The company that is set to equip the U.S. Navy’s next aircraft carrier, the USS John F. Kennedy (CVN 79), with an arresting gear system on April 1 said its system completed the first aircraft arrestment.
According to General Atomics Electromagnetic Systems, the Advanced Arresting Gear (AAG) system conducted the arrestment of an F/A-18E Super Hornet at the Runway Arrested Landing Site (RALS) located at Joint Base McGuire-Dix-Lakehurst, in Lakehurst, New Jersey.
Gerneral Atomics explained that the AAG was a turbo-electric system designed for controlled deceleration during aircraft recovery operations on carriers.
Scott Forney, President of GA-EMS, said: “The first aircraft arrestment marks a major milestone in demonstrating AAG performance and capability. This also represents the culmination of many man-hours of design and development efforts, and a definitive step toward bringing this transformational technology into the next phase of testing and optimization.”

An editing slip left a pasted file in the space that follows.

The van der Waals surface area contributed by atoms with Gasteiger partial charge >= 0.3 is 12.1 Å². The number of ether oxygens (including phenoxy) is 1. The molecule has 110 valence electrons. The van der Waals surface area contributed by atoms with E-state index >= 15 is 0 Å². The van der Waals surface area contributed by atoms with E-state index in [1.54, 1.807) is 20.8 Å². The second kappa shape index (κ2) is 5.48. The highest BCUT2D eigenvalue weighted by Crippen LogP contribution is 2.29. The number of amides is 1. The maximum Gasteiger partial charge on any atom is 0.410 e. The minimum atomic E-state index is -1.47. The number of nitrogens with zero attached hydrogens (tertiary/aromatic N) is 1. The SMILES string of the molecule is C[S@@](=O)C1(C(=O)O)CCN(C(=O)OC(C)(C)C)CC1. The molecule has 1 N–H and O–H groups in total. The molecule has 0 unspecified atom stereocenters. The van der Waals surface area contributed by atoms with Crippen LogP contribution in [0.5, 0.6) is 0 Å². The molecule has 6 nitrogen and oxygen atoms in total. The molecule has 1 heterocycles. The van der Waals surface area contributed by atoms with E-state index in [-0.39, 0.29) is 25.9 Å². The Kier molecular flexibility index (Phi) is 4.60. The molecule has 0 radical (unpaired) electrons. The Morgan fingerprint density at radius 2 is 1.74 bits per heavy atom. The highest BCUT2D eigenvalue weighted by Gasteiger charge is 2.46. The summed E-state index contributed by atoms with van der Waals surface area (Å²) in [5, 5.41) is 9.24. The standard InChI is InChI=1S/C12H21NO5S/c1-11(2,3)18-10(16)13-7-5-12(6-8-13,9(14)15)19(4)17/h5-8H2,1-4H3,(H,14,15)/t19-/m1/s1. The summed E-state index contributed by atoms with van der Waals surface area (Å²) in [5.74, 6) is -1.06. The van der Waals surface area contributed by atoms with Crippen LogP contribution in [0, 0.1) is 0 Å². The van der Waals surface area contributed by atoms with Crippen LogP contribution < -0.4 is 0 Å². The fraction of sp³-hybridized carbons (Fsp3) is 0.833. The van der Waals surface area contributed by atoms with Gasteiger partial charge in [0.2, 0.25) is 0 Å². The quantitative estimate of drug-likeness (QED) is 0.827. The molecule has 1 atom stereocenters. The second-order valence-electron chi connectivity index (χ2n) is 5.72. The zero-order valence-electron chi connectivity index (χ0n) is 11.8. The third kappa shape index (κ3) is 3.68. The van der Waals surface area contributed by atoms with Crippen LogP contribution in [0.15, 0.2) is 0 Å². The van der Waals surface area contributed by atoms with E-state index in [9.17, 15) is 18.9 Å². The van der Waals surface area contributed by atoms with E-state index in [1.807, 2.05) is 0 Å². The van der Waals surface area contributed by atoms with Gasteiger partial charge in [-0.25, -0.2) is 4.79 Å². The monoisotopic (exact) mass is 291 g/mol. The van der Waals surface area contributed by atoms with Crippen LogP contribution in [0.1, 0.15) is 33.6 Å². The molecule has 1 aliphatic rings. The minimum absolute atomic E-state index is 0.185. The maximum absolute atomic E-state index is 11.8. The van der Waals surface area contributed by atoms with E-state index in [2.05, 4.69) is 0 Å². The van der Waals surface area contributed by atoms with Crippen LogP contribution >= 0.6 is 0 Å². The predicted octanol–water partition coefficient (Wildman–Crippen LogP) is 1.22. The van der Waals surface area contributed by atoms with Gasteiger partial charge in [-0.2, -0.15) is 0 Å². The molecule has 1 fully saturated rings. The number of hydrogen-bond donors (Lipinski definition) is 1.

“More than 1,200 successful dead load arrestments have been completed at the Jet Car Test Site in Lakehurst, New Jersey,” stated Dean Key, Director, Launch and Recovery Production Programs and AAG Design and Development. “Now, with the arrestment of aircraft, we take an important step in verifying the dynamic controls and system performance as a whole. We’re extremely proud of this accomplishment, and are excited to continue down this path of success as the AAG system undergoes additional aircraft arrestment testing, and demonstration activity.”
AAG is installed aboard Pre-Commissioning Unit Gerald R. Ford (CVN 78), and is scheduled for installation on the future John F. Kennedy (CVN 79), which is currently under construction.
The company’s Electromagnetic Aircraft Launch System (EMALS), which uses electromagnetic technology to launch aircraft from the deck of naval aircraft carriers, is also installed and undergoing dead load testing on CVN 78. In addition to AAG, EMALS is scheduled for installation on CVN 79.